To secure your system we recommend:

  • Updating your system regularly.
  • Make sure all system protections are turned on.
  • Browse the web safely.
  • Avoid sites and materials that may contain malware.

How to secure Windows 10

Simple tips to secure Windows 10, these can help, but remember that you are the last line of defense so make sure not to install any suspicious files on your computer.

  • Remove or stop bloatware from running in the background.
  • Enable antivirus and security system (turn on windows defender).
  • Disable automatic login.
  • Set a screen saver password.
  • Disable remote access.
  • Enable auto-updates.
  • Back up your files and store important data behind a password.
  • Turn on encryption.
  • Set up separate user accounts if you are sharing the PC.

The most secure operating systems for PC and mac

  • Fedora workstation, Ubuntu, Alpine, Arch, Debian, Nix OS (Linux)
  • Qubes OS (Xen).
  •  Tails and Whonix are TOR-focused Linux Operating systems.

Tip: Windows 10 collects user/behavioural data and uses it to target ads on your start menu. Also, although rare, a pirated copy may send data to hackers.

How to secure Android

  • Before downloading apps, read the app’s permission request.
  • Review your phone’s or other device default software settings.
  • Enable two-step-authentication
  • Activate Google’s “Find My Device.”
  • Turn on fingerprint unlock or setup screen lock.
  • Setup trusted places to keep the phone unlocked in specified locations.
  • Turn on trusted face and voice recognition.
  • Browse safely.
  • Avoid apps that saturate your phone with ads.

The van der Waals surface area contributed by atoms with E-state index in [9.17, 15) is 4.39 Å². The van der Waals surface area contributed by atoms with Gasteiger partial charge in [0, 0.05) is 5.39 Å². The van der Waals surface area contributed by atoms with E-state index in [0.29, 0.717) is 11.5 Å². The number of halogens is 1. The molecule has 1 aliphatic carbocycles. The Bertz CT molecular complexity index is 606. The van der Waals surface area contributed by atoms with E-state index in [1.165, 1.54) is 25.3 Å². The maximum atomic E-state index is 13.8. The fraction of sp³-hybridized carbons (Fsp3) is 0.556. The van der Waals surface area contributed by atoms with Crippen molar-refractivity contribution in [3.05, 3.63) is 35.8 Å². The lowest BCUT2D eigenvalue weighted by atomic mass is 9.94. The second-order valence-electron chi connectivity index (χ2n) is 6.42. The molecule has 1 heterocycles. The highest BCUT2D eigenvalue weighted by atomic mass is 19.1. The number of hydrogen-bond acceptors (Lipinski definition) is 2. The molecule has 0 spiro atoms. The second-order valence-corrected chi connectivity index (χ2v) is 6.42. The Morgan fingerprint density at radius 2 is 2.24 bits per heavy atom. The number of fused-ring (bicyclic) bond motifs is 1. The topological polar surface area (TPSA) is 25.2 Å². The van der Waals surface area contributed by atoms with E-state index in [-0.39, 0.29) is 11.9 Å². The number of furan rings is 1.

Tip: rooting your android device may expose it to malware and snoops.

How to secure IOS

  • Use touch or face ID
  • Set a strong password
  • Turn on find my iPhone.
  • Secure your Apple ID.
  • Use sign-in with Apple
  • Read app permissions before you install.
  • Limit the data you share

Tip: jailbreaking your iPhone or other device removes Apple’s threat protection and voids your warranty.

Ultimately, all these tools are useless if you do not use them as intended. Think about it, if you write your password on your desk or stick it on your laptop, anyone may access your device. Also, what you click on, download, and share on social media matters. So, do not share much more than is needed, do not store important documents in public spaces such as Google Docs or Dropbox, know which search engine to use and why, and keep your phone number, and private email address private.

Encryption Key Disclosure Law

It is also worth mentioning that US-based service providers for VPNs, DNS, email, hosting, social media, and cloud storage are required to hand over encryption keys to authorities.  What that means is during an investigation, law enforcement may use the Key Disclosure law to force your privacy service provider to share data. The Five Eye Intelligence Gathering Alliance requires service providers to build backdoors to encrypted communications. The countries in the alliance that have key disclosure laws include Russia, India, France, Norway, South Africa, United Kingdom, Antigua and Barbuda, and Ireland.

Countries that do not have Key Disclosure laws include:

  • Canada
  • Czech Republic
  • Iceland
  • Italy
  • Poland
  • Switzerland

Overall, your online privacy depends on you. The information you share, the devices you use are all under constant surveillance. So, limit what you share, protect your search history, and use the mentioned privacy tools in the right way because they cannot protect you from yourself.

What privacy and security tools do you have installed on your device, does it work? Share your experiences in the comments.